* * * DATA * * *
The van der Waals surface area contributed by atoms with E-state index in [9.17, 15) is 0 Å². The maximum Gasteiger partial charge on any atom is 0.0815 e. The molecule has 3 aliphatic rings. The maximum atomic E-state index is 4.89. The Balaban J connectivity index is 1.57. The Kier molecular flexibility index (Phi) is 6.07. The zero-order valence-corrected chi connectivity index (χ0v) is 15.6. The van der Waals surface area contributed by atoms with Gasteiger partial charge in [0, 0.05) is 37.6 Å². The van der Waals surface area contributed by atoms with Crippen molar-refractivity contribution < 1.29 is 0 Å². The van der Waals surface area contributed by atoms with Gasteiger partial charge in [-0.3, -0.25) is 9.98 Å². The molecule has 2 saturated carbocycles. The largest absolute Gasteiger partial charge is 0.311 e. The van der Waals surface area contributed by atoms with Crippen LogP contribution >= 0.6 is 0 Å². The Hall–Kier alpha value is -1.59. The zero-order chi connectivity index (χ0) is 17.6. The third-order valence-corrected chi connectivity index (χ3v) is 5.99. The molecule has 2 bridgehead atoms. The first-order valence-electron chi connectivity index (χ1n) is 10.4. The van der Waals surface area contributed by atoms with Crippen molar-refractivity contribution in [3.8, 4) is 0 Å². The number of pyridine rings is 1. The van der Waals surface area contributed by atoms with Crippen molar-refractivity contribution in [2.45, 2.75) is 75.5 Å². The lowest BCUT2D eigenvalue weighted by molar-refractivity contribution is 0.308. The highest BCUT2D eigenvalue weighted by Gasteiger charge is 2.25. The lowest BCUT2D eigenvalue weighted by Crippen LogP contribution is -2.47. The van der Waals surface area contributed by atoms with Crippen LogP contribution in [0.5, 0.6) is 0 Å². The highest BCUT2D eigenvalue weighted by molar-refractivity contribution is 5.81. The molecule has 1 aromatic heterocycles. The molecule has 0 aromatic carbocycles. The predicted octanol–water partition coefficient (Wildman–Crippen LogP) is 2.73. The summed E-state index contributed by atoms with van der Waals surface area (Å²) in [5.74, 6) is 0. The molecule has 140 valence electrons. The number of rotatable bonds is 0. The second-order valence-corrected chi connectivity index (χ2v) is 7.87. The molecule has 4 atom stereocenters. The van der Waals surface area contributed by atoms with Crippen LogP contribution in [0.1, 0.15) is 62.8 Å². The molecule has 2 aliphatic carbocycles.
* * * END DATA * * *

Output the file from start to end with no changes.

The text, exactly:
The van der Waals surface area contributed by atoms with E-state index in [9.17, 15) is 0 Å². The maximum Gasteiger partial charge on any atom is 0.0815 e. The molecule has 3 aliphatic rings. The maximum atomic E-state index is 4.89. The Balaban J connectivity index is 1.57. The Kier molecular flexibility index (Phi) is 6.07. The zero-order valence-corrected chi connectivity index (χ0v) is 15.6. The van der Waals surface area contributed by atoms with Gasteiger partial charge in [0, 0.05) is 37.6 Å². The van der Waals surface area contributed by atoms with Crippen molar-refractivity contribution < 1.29 is 0 Å². The van der Waals surface area contributed by atoms with Gasteiger partial charge in [-0.3, -0.25) is 9.98 Å². The molecule has 2 saturated carbocycles. The largest absolute Gasteiger partial charge is 0.311 e. The van der Waals surface area contributed by atoms with Crippen LogP contribution >= 0.6 is 0 Å². The Hall–Kier alpha value is -1.59. The zero-order chi connectivity index (χ0) is 17.6. The third-order valence-corrected chi connectivity index (χ3v) is 5.99. The molecule has 2 bridgehead atoms. The first-order valence-electron chi connectivity index (χ1n) is 10.4. The van der Waals surface area contributed by atoms with Crippen molar-refractivity contribution in [3.8, 4) is 0 Å². The number of pyridine rings is 1. The van der Waals surface area contributed by atoms with Crippen molar-refractivity contribution in [2.45, 2.75) is 75.5 Å². The lowest BCUT2D eigenvalue weighted by molar-refractivity contribution is 0.308. The highest BCUT2D eigenvalue weighted by Gasteiger charge is 2.25. The lowest BCUT2D eigenvalue weighted by Crippen LogP contribution is -2.47. The van der Waals surface area contributed by atoms with Crippen LogP contribution in [0.5, 0.6) is 0 Å². The highest BCUT2D eigenvalue weighted by molar-refractivity contribution is 5.81. The molecule has 1 aromatic heterocycles. The molecule has 0 aromatic carbocycles. The predicted octanol–water partition coefficient (Wildman–Crippen LogP) is 2.73. The summed E-state index contributed by atoms with van der Waals surface area (Å²) in [5.74, 6) is 0. The molecule has 140 valence electrons. The number of rotatable bonds is 0. The second-order valence-corrected chi connectivity index (χ2v) is 7.87. The molecule has 4 atom stereocenters. The van der Waals surface area contributed by atoms with Crippen LogP contribution in [0.1, 0.15) is 62.8 Å². The molecule has 2 aliphatic carbocycles.